Tell us more about that.

TORRES: So, George Santos disgraced the United States Congress with his embarrassing presence during the State of the Union. As you pointed out, former members enjoy the same floor privileges as existing members.

If you are a former member who left the institution in good-standing, you should retain floor privileges. But in my view, if you were expelled from Congress for misconduct, as George Santos was, then you should have your floor privileges revoked.

And so I'm introducing what is known as the GEORGE Rule, which would revoke the floor privileges of expelled members. George stands for Getting Expelled Officially Revoked, Guaranteed Entry.

TAPPER: Who came up with that?

TORRES: That was my team. Have a team that's clever in getting acronyms.

TAPPER: Very smart.

TORRES: Yeah and happy birthday, by the way.

TAPPER: Yeah, that's a good acronym. Oh, well, we have the same birthday yesterday.

Democratic Congressman Ritchie Torres, thanks -- thanks for being here. Good to see you. Thank you so much, sir.

A stark relation from the NTSB today over that Alaska Airlines midair door plug blowout. The information it claims Boeing cannot provide about work that had been done on that part of the aircraft. That's next.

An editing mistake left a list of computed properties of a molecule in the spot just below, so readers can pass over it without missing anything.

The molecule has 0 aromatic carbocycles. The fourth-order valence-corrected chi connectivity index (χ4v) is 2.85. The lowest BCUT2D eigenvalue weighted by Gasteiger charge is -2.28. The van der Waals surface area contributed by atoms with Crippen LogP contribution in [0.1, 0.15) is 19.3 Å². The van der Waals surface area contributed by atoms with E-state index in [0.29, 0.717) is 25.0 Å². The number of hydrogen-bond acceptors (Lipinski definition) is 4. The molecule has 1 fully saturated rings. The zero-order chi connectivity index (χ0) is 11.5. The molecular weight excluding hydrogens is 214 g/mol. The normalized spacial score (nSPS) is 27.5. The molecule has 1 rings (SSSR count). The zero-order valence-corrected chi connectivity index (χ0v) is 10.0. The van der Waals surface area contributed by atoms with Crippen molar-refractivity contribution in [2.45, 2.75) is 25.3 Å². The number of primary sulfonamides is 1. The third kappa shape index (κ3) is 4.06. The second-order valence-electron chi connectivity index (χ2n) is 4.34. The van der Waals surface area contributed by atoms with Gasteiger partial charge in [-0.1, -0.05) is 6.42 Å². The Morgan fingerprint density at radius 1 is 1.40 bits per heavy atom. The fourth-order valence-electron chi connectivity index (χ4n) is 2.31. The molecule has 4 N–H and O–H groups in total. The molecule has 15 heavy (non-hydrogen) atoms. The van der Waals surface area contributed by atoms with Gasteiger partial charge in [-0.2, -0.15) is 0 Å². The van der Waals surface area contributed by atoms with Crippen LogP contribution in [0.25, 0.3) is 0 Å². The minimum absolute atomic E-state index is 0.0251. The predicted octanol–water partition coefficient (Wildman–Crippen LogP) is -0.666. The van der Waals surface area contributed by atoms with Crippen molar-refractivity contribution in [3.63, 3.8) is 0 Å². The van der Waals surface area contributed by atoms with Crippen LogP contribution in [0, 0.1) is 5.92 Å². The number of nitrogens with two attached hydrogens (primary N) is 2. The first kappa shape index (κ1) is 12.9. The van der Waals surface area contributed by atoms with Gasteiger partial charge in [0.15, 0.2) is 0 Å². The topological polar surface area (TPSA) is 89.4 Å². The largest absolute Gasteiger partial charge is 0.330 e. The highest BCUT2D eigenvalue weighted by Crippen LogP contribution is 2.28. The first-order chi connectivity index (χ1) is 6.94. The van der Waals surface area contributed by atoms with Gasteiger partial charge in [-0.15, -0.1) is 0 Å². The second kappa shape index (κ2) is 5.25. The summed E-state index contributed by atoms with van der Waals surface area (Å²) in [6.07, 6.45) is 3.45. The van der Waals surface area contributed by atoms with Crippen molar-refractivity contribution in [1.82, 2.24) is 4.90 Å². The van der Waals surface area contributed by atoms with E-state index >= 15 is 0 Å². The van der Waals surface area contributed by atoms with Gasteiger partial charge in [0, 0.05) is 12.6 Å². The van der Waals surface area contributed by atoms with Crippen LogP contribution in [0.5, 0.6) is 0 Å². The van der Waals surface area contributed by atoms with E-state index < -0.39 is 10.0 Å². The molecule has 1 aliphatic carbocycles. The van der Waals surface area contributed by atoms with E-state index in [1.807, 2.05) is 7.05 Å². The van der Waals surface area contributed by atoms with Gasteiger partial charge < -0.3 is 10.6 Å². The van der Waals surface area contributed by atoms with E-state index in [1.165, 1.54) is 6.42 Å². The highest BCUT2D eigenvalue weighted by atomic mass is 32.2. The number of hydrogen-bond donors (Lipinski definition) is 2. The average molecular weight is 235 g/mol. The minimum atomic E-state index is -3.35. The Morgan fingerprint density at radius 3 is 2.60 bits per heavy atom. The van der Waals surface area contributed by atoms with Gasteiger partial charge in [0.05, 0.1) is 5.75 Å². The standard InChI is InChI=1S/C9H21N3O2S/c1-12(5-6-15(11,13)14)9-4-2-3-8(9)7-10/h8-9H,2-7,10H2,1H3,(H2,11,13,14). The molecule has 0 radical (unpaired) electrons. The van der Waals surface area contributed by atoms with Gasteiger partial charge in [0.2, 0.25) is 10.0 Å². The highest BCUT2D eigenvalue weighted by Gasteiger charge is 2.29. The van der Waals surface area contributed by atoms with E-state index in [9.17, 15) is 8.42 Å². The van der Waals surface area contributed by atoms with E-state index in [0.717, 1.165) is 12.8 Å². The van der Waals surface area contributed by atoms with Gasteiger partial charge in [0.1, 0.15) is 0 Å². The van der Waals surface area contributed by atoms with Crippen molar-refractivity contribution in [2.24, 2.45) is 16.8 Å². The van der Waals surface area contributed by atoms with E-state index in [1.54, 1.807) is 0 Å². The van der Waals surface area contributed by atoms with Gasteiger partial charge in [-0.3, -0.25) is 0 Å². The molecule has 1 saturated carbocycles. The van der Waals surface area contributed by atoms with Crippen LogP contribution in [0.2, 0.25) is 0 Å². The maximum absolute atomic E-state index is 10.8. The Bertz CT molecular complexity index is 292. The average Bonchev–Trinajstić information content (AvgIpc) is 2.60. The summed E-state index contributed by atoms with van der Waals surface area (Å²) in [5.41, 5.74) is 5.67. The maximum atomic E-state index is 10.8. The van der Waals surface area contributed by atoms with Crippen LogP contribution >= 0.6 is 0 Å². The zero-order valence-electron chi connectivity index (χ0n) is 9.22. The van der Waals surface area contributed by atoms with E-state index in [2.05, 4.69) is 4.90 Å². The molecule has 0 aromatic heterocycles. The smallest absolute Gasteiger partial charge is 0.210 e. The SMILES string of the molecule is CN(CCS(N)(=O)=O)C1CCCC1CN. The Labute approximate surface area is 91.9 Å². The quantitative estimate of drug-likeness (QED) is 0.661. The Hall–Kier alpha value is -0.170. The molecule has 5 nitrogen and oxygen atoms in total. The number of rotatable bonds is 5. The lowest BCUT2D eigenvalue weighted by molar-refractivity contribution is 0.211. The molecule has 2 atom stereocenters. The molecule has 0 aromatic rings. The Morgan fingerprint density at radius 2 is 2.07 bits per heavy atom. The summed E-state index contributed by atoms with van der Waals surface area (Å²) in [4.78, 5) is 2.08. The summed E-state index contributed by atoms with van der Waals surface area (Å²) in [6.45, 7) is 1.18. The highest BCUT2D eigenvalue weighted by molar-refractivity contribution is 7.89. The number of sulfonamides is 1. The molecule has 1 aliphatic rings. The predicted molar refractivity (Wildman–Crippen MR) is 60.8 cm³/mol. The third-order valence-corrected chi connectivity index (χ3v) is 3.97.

TAPPER: And we're back with our national lead. There's really no way to sugarcoat this. Boeing is a company that has some very serious problems. After a series of frightening mid-flight incidents, the company's stock is now down 27 percent for the year.

The National Transportation Safety Board is planning a rare public hearing on that door plug that blew off the Boeing plane earlier this year. And, of course, a recent federal audit found issues with really important, unquote, aspects of Boeing's production line.

None of that is good news.

I want to bring in CNN aviation correspondent Pete Muntean.

Pete, everyone now has seen a lot of scary headlines about planes. Are these things just now happening or are we just now hearing about them?